Nottinghamshire Federation of Women's Institutes (Comp.)
The Nottinghamshire Village Book: Compiled by the Nottinghamshire Federation of Women's Institutes from notes and illustrations sent by Institutes in the County [Includes notes on Plough Monday, Bullguysers and other customs]
Newbury: Countryside Books, & Newark, NFWI, 1989, 1-85306-057-7, 191pp.
This book is compilation of short pieces on about 148 Notts., villages giving
descriptions, histories and reminiscences. There are numerous mentions of
customs, legends and ghosts. The following are of particular interest.
Caunton (p.41) quotes S.R.Hole's (1901) description of the Rang-Tang.
From Kirklington (pp.98-99) we have;
"Plough Monday was always kept on the second Monday in January when the
farmworkers of the village went the rounds of the village and acted a play in
every house where they were invited. They were given mince pies and ale or
money. The exit lines of the play were:
'We are the country plough lads
That go from door to door
Good Master and Good Mistress
As you sit by your fire
Remember us good plough lads
That work through mud and mire
So bring us out a good pork pie
And a jug of your best beer
We wish you all good night
And another Happy Year'"
At Laxton (p.106) it states; "On the first Monday in January, Plough Monday,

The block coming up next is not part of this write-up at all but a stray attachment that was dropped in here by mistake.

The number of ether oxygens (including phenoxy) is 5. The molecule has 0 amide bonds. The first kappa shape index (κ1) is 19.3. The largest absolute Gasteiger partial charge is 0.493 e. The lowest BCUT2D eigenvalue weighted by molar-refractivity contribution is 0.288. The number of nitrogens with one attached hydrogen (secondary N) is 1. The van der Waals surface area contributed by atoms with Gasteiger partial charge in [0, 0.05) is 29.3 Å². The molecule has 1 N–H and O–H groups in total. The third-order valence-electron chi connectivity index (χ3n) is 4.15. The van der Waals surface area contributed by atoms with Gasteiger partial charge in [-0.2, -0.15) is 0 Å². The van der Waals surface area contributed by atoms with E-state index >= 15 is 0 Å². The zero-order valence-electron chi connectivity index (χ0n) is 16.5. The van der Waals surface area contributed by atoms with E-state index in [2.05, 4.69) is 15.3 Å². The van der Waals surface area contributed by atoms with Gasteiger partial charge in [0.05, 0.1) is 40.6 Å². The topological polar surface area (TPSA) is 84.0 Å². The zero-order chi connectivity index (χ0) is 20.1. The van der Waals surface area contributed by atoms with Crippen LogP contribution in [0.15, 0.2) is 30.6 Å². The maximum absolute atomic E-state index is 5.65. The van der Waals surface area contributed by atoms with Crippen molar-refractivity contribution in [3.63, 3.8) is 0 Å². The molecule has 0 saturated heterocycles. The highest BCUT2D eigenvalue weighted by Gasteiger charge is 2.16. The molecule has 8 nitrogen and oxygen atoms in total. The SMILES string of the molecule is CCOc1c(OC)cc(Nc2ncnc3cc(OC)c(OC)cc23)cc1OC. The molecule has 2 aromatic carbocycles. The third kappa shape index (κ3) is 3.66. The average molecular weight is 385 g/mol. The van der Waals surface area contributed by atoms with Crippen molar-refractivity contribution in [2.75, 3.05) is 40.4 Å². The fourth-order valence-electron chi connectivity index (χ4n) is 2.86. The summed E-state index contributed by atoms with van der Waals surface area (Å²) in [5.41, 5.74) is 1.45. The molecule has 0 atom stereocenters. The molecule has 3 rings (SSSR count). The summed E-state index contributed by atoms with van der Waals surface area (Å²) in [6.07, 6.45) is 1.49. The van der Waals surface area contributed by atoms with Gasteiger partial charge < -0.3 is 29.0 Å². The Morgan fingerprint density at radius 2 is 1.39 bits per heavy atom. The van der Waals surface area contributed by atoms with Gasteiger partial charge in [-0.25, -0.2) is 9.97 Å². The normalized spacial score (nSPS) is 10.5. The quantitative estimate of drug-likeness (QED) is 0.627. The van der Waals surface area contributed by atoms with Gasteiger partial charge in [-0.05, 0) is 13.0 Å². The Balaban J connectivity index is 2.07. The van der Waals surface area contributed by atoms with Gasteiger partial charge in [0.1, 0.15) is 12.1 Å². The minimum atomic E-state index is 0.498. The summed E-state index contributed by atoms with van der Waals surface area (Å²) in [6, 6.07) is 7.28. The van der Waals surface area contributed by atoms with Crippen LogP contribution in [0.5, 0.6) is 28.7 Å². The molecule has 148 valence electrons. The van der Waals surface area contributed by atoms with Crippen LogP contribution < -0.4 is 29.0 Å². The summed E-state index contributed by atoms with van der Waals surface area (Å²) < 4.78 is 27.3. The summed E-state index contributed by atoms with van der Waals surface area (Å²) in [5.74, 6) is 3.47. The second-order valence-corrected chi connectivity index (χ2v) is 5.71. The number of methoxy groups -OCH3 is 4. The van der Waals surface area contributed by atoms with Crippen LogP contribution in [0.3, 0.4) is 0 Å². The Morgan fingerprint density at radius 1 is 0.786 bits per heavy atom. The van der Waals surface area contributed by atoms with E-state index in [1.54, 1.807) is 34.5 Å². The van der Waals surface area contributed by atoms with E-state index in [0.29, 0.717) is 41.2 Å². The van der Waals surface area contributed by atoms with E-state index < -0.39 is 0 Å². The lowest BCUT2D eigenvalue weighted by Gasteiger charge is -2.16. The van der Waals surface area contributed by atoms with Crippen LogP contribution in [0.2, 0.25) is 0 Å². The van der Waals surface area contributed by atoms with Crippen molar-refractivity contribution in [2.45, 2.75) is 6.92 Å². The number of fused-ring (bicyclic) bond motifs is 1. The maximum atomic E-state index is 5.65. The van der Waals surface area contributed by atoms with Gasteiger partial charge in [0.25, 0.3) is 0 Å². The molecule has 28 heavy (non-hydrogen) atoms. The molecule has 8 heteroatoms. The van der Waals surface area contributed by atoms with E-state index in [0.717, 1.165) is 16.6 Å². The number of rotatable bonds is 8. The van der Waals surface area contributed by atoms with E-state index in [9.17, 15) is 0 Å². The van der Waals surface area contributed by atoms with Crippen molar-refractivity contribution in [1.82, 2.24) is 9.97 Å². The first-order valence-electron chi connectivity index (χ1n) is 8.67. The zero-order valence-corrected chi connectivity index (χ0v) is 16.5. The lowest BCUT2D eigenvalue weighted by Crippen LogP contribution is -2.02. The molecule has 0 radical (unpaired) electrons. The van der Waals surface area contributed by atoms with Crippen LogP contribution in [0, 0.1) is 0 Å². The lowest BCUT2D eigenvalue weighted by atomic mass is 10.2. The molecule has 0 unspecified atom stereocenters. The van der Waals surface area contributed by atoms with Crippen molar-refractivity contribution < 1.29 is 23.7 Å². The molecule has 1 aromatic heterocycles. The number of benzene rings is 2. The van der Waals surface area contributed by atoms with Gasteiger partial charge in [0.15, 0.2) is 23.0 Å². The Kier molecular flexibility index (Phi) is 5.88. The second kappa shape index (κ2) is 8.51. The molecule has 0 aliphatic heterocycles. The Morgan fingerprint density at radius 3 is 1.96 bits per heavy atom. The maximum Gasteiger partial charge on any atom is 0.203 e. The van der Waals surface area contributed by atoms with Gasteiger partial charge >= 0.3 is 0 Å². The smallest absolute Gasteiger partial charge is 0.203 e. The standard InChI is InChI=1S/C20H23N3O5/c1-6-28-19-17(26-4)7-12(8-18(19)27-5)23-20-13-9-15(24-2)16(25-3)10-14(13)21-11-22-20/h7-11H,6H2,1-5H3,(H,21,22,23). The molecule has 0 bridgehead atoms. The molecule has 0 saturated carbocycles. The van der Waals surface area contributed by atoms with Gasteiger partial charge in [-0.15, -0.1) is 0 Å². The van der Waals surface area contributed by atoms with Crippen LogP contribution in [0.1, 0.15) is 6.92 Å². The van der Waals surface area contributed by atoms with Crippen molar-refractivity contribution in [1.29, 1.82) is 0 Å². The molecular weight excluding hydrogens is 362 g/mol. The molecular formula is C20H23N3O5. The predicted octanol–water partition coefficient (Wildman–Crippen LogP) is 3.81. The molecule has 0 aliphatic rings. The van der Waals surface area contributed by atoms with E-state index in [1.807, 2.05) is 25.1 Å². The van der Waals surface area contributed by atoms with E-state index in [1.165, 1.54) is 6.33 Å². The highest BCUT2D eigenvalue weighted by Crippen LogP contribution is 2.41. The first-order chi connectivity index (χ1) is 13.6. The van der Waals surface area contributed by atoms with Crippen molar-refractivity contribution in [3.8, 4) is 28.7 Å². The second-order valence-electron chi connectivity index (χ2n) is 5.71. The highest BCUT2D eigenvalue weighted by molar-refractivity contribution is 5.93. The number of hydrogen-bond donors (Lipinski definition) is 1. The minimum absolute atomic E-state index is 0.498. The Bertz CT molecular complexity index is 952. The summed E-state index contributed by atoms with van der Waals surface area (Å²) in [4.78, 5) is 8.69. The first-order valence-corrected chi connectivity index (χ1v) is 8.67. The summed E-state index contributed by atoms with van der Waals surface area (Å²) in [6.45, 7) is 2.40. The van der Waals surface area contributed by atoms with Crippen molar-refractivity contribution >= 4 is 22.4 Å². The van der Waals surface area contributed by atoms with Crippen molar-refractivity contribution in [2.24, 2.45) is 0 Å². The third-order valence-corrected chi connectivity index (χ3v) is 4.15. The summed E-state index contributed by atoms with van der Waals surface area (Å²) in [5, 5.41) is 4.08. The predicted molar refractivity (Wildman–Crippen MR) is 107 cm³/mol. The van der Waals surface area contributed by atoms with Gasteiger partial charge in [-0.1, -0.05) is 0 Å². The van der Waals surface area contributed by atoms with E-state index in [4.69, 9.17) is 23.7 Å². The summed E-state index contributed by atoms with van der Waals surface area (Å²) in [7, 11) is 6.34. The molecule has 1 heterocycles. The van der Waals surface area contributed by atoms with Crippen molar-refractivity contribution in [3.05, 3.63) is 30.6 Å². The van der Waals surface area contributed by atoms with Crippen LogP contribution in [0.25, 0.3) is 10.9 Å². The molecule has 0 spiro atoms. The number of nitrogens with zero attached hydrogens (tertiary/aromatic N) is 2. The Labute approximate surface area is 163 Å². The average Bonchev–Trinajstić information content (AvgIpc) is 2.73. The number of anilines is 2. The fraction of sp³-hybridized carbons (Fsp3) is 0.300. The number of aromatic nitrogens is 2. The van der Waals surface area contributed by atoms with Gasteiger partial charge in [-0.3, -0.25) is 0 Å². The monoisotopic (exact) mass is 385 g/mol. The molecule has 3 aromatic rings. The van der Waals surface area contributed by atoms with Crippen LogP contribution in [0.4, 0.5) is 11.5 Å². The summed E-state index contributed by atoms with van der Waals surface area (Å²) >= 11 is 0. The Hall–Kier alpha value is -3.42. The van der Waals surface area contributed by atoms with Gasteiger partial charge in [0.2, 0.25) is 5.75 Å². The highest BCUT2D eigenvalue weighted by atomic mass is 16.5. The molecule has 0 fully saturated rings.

ancient Mummer plays were enacted, a tradition which has sadly disappeared."
A frontispiece signed D.A.Shaw (p.8) illustrates "Plough Sunday at Tithby", and
the text says;
"Despite attuning to the needs of the present day, old customs and rites are not
forgotten and are practised. One farmer breeds and works Suffolk Punches,
another farmer maintains a herd of Highland cattle, and on Plough Sunday the
plough is still brought into Holy Trinity Church to be blessed." (p.163)
There is a good description from Underwood with Bagthorpe (p.167);
"Mummer's plays were a feature of life in the area until the Second World War.
Dressed in bizarre costumes and with blackened faces, local youths with a
pretended show of force, would gatecrash Christmas gatherings in houses and pubs
to re-enact the age-old story of the triumph of life over death in Nature, the
origins of which go back beyond pre-Christian times. Over the centuries the
performances had become pure knock-about farce. However, there existed an
instinctive respect for their antiquity and no door was ever barred against the
Bullguysers. Unfortunately, to safeguard the blackout in the war years, the
police had to insist that the Mummers should play no more and another age-old
custom was lost."
From Woodborough (pp.86-87), several speeches are quoted from a Plough Monday
play, seeming to comprise a complete but brief text (18 lines). Characters
mentioned are Easom Squeesom, Big Belly Ben, a Soldier and Doctor.